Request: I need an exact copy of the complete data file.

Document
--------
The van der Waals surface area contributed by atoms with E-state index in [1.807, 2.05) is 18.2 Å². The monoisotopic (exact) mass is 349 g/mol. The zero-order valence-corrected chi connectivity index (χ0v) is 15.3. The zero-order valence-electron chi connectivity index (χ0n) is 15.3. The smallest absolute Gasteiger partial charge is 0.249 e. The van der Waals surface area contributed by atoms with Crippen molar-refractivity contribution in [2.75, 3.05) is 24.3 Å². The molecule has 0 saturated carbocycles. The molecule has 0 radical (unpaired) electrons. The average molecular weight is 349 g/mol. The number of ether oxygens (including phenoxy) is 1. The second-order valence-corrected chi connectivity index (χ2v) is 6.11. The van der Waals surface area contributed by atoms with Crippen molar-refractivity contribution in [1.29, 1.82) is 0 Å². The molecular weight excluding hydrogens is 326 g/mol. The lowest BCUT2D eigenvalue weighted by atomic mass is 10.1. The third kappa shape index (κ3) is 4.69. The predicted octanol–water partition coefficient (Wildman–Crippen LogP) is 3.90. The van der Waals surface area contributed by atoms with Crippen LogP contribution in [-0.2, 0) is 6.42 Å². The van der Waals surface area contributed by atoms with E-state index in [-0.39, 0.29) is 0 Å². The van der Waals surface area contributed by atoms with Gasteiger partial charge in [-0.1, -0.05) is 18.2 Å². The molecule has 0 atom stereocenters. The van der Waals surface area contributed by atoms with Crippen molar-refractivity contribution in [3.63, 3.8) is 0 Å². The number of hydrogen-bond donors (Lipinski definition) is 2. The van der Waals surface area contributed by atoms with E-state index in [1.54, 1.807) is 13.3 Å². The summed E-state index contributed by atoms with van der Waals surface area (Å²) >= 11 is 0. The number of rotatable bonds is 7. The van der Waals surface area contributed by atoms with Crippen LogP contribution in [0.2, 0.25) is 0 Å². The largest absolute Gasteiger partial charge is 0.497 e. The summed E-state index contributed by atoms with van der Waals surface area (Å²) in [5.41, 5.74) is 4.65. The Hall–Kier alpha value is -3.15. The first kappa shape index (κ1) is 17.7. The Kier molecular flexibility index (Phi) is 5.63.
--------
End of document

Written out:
The van der Waals surface area contributed by atoms with E-state index in [1.807, 2.05) is 18.2 Å². The monoisotopic (exact) mass is 349 g/mol. The zero-order valence-corrected chi connectivity index (χ0v) is 15.3. The zero-order valence-electron chi connectivity index (χ0n) is 15.3. The smallest absolute Gasteiger partial charge is 0.249 e. The van der Waals surface area contributed by atoms with Crippen molar-refractivity contribution in [2.75, 3.05) is 24.3 Å². The molecule has 0 saturated carbocycles. The molecule has 0 radical (unpaired) electrons. The average molecular weight is 349 g/mol. The number of ether oxygens (including phenoxy) is 1. The second-order valence-corrected chi connectivity index (χ2v) is 6.11. The van der Waals surface area contributed by atoms with Crippen molar-refractivity contribution in [1.29, 1.82) is 0 Å². The molecular weight excluding hydrogens is 326 g/mol. The lowest BCUT2D eigenvalue weighted by atomic mass is 10.1. The third kappa shape index (κ3) is 4.69. The predicted octanol–water partition coefficient (Wildman–Crippen LogP) is 3.90. The van der Waals surface area contributed by atoms with Crippen LogP contribution in [-0.2, 0) is 6.42 Å². The van der Waals surface area contributed by atoms with E-state index in [-0.39, 0.29) is 0 Å². The van der Waals surface area contributed by atoms with Gasteiger partial charge in [-0.1, -0.05) is 18.2 Å². The molecule has 0 atom stereocenters. The van der Waals surface area contributed by atoms with Crippen molar-refractivity contribution in [3.63, 3.8) is 0 Å². The number of hydrogen-bond donors (Lipinski definition) is 2. The van der Waals surface area contributed by atoms with E-state index in [1.54, 1.807) is 13.3 Å². The summed E-state index contributed by atoms with van der Waals surface area (Å²) >= 11 is 0. The number of rotatable bonds is 7. The van der Waals surface area contributed by atoms with Crippen LogP contribution in [0.2, 0.25) is 0 Å². The largest absolute Gasteiger partial charge is 0.497 e. The summed E-state index contributed by atoms with van der Waals surface area (Å²) in [5.41, 5.74) is 4.65. The Hall–Kier alpha value is -3.15. The first kappa shape index (κ1) is 17.7. The Kier molecular flexibility index (Phi) is 5.63.